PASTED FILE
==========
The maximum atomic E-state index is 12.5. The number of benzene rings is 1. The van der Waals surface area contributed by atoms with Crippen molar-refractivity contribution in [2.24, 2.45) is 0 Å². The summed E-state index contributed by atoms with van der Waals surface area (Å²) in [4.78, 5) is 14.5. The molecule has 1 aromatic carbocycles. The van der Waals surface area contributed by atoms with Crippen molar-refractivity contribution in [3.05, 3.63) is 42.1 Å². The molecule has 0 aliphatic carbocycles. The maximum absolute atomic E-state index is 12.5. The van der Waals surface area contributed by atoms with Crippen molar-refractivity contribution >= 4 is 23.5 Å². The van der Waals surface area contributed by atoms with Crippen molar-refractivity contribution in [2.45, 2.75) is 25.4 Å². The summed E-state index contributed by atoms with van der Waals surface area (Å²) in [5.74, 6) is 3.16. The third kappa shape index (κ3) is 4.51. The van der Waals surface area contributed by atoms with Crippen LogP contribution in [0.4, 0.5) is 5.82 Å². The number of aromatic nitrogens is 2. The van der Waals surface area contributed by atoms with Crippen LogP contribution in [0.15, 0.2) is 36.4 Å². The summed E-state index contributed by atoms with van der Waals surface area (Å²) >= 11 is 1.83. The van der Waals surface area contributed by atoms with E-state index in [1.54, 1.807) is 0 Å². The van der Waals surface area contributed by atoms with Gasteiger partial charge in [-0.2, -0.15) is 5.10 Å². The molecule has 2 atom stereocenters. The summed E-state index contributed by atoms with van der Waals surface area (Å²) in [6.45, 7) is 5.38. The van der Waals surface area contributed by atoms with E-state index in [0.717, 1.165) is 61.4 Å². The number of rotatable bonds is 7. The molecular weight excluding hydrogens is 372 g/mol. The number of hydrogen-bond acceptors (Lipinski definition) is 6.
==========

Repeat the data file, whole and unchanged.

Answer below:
The maximum atomic E-state index is 12.5. The number of benzene rings is 1. The van der Waals surface area contributed by atoms with Crippen molar-refractivity contribution in [2.24, 2.45) is 0 Å². The summed E-state index contributed by atoms with van der Waals surface area (Å²) in [4.78, 5) is 14.5. The molecule has 1 aromatic carbocycles. The van der Waals surface area contributed by atoms with Crippen molar-refractivity contribution in [3.05, 3.63) is 42.1 Å². The molecule has 0 aliphatic carbocycles. The maximum absolute atomic E-state index is 12.5. The van der Waals surface area contributed by atoms with Crippen molar-refractivity contribution >= 4 is 23.5 Å². The van der Waals surface area contributed by atoms with Crippen molar-refractivity contribution in [2.45, 2.75) is 25.4 Å². The summed E-state index contributed by atoms with van der Waals surface area (Å²) in [5.74, 6) is 3.16. The third kappa shape index (κ3) is 4.51. The van der Waals surface area contributed by atoms with Crippen LogP contribution in [0.4, 0.5) is 5.82 Å². The number of aromatic nitrogens is 2. The van der Waals surface area contributed by atoms with Crippen LogP contribution in [0.15, 0.2) is 36.4 Å². The summed E-state index contributed by atoms with van der Waals surface area (Å²) >= 11 is 1.83. The van der Waals surface area contributed by atoms with E-state index in [1.54, 1.807) is 0 Å². The van der Waals surface area contributed by atoms with Gasteiger partial charge in [-0.2, -0.15) is 5.10 Å². The molecule has 2 atom stereocenters. The summed E-state index contributed by atoms with van der Waals surface area (Å²) in [6.45, 7) is 5.38. The van der Waals surface area contributed by atoms with E-state index in [0.717, 1.165) is 61.4 Å². The number of rotatable bonds is 7. The molecular weight excluding hydrogens is 372 g/mol. The number of hydrogen-bond acceptors (Lipinski definition) is 6.